Business Advice

Three business lessons from off the beaten track

Emma Koehn /

Major Australian cities are in a race to become the best hubs in the world for innovation, but the nation’s entrepreneurial spirit doesn’t dry up once you hit the outer suburbs. 

Instead, startups and early stage businesses in rural and regional areas are being credited with driving growth across the country: Earlier this year, Startup Muster and Universities Australia highlighted the flurry of startup activity in “silicon paddocks” across the nation as businesses take off on farms and in smaller towns.

Whether you’re running a startup from Sydney’s CBD or the centre of the country, there’s a lot to be learned from how founders tackle challenges to build thriving businesses outside of major cities. Here are three lessons you can take from those that run operations off the beaten track. 

Turn challenges into opportunities

Co-founder of Simply Rose Petals Sarah Sammon says the business she built with her mother in 2004 came about through needing a solution to the challenges that the natural landscape threw up in the first place.

Sammon had returned from a stint overseas and was struggling to find a full time project, when she and her mother Jan Slater decided to start a rose business at the family farm in Swan Hill. 

“Mum and I were at a tennis tournament together and I was talking about how difficult it was to find a job. Mum had originally grown cut flower roses in Melbourne when I was much younger. When we moved up here she had grown dried roses for wholesalers in Melbourne, but through a death in the family she’d stopped that… We still had 1000 plants in the ground that just weren’t doing anything,” she says.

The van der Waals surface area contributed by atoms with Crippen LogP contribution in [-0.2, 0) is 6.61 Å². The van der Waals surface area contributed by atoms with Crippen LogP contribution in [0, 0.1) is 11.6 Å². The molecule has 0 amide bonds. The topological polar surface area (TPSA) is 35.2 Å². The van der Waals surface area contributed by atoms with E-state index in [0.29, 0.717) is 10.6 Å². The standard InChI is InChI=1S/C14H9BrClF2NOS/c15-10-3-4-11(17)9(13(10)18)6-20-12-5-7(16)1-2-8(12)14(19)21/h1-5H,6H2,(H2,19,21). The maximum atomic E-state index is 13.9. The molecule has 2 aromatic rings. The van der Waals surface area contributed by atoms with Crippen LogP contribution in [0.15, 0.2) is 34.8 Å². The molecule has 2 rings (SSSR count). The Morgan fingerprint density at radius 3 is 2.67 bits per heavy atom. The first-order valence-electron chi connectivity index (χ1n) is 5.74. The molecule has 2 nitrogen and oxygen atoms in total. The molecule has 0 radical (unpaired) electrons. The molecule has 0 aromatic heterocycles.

However, life on the edge of the Murray River proved threw up challenges to running the business.

“We resurrected the 1000 plants and the original plan was to supply cut flower roses to local florists. That was in 2004 – but it was a bit of a disaster straight up. We had a disease in the river water and it was causing all the roses to wilt, and there’s a limited cool freight network up here for a startup business.”

Armed with a dial-up modem and a determination to find some way of salvaging the situation, Sammon hit the internet, and discovered there was a market in the US and UK for freeze-dried rose petals for weddings and events.

The idea stuck, and the pair started exhibiting at bridal expos. It was the mid-2000s, and brides to be were approaching their stand with interest.

It quickly became clear that despite the local environment not delivering the conditions they’d originally wanted, the pair had struck on an important first-ever idea.

At that point, nobody in the Southern hemisphere was selling rose petals,” Sammon says. 

Find the problem your business solves and enjoy the process 

When Sascha Estens returned from studying filmmaking in Sydney to her rural town of Moree in Northern New South Wales, she thought it would be the end of her film career.

There wasn’t a strong community of film producers around her, or even a business that did related to that area, within hundreds of kilometers. However, a serious weather events suddenly revealed her skills would be incredibly valuable to the community – and she says she grabbed the opportunity quickly.

“There were some floods that hit our town in 2012 and I did a video of that, and it got a lot of media attention. A lot of news companies called me and said that Moree had been a bit of a dead zone, for lack of a better word. They would always have to send crews up, which was costly,” Estens explains.

Luckily for news stations, Estens had the gear and the talent, and started filing stories for clients when they needed content in the surrounding area. Pretty soon she had officially founded the region’s only film content startup, Rabbit Hop films.